Thursday, December 04, 2008

I don't know why spam is always misspelled.

As I think I've mentioned before, I have four email accounts, and manage two others for clients. That's a lot of spam. Gmail and Entourage have decent spam filters, but a fair amount manages to make its way through, and every so often I look through the spam folders just to make sure I haven't missed anything important.

What surprises me is not the number of emails that are obvious scams, but how amateurish these attempts are. If you are pretending to represent a financial institution, wouldn't you take the trouble to spell its name correctly? If you're soliciting lonely men, why would you waste your time sending an email to an address that obviously belongs to a woman? And in all of these cases, if you're presenting yourself as a legitimate commercial enterprise, can't you take the time to run the email through your software's grammar and spelling checker?

The other thing I don't know is how many people respond to these spam messages. Someone must, or the spammers wouldn't bother; I wonder how many responses they need to get in order to make the effort worthwhile.

I'd think that everyone knows about the Nigerian email scam by now, but apparently not. And maybe legitimate emails have gotten so sloppy that the fake ones now look normal.

7 comments:

Liam said...

Sometimes the misspell things on purpose... as to throw off the spam filters that might be looking for that word...

AnswerGirl said...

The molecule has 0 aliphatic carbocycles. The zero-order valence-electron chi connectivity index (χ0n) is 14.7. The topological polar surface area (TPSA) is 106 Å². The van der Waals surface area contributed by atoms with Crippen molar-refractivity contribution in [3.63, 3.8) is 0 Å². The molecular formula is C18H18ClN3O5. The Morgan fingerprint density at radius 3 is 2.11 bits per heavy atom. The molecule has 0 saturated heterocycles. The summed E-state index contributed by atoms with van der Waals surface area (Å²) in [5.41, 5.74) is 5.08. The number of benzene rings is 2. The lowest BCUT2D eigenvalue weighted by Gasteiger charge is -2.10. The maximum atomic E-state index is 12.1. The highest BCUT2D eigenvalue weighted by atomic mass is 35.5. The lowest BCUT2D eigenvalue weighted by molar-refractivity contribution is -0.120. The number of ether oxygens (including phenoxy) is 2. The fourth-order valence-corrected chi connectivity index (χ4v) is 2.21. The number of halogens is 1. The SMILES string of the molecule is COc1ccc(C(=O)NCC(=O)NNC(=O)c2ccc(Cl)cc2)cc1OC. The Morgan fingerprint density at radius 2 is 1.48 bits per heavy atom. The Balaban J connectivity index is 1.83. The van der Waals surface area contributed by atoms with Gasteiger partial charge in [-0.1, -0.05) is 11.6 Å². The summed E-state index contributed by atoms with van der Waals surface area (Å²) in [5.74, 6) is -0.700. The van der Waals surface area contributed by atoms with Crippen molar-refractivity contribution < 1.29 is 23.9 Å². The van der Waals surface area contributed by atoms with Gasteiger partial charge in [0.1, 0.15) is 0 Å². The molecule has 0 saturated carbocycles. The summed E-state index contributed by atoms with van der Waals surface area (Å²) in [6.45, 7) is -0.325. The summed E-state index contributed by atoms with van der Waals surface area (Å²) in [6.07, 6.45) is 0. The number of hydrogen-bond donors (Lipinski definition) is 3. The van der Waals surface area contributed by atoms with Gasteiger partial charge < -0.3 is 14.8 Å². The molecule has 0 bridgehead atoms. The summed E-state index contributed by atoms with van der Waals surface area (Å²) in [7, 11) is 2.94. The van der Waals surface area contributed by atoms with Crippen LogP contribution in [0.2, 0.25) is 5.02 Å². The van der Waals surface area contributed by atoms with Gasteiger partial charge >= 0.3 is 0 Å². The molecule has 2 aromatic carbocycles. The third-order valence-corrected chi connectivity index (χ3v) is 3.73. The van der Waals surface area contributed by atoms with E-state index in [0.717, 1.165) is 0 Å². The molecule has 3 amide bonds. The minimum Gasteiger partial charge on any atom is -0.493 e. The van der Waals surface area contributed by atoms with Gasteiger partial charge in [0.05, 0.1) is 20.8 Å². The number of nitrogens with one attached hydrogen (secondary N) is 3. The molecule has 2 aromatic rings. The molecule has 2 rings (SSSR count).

That's true -- and I also sometimes wonder whether they deliberately misspell words so as hook only the greediest, stupidest and most gullible, as a way to tell themselves they're only stealing from those who deserve it.

All cons require the consent of the swindled...

norby said...

But I so enjoy getting the emails that offer to help me increase my sperm count...

Bea said...

Well, you've got to remember, these things aren't actually being sent by "spammers." They're being put together and sent by spammers using botnets and malware infected computers. There's a surprising degree of automation involved and it's not as if anyone is picking specific email address to send to.

Anonymous said...

I am only commenting because the word that pops up in the word verfication space was "Spachies" which sounds like something you may see in a spam subject line.
"Re:Let me help you dr1ve your lover spachies!"

RBo

Laura Benedict said...

Okay. Can anyone tell me why I get daily spam that's ostensibly from MY OWN email address? Yahoo can't seem to. They say my account isn't really being used--it's just that someone is replacing their address w/ mine or somesuch. Drives me nuts! I look nothing like a Canadian pharmacy!

But I digress. I hate to have to look through all that spam, too.

If I ever get rich and famous (ha!), will you do my email, too?!

AnswerGirl said...

Now, Laura, if I handled your email, how could anyone stalk you??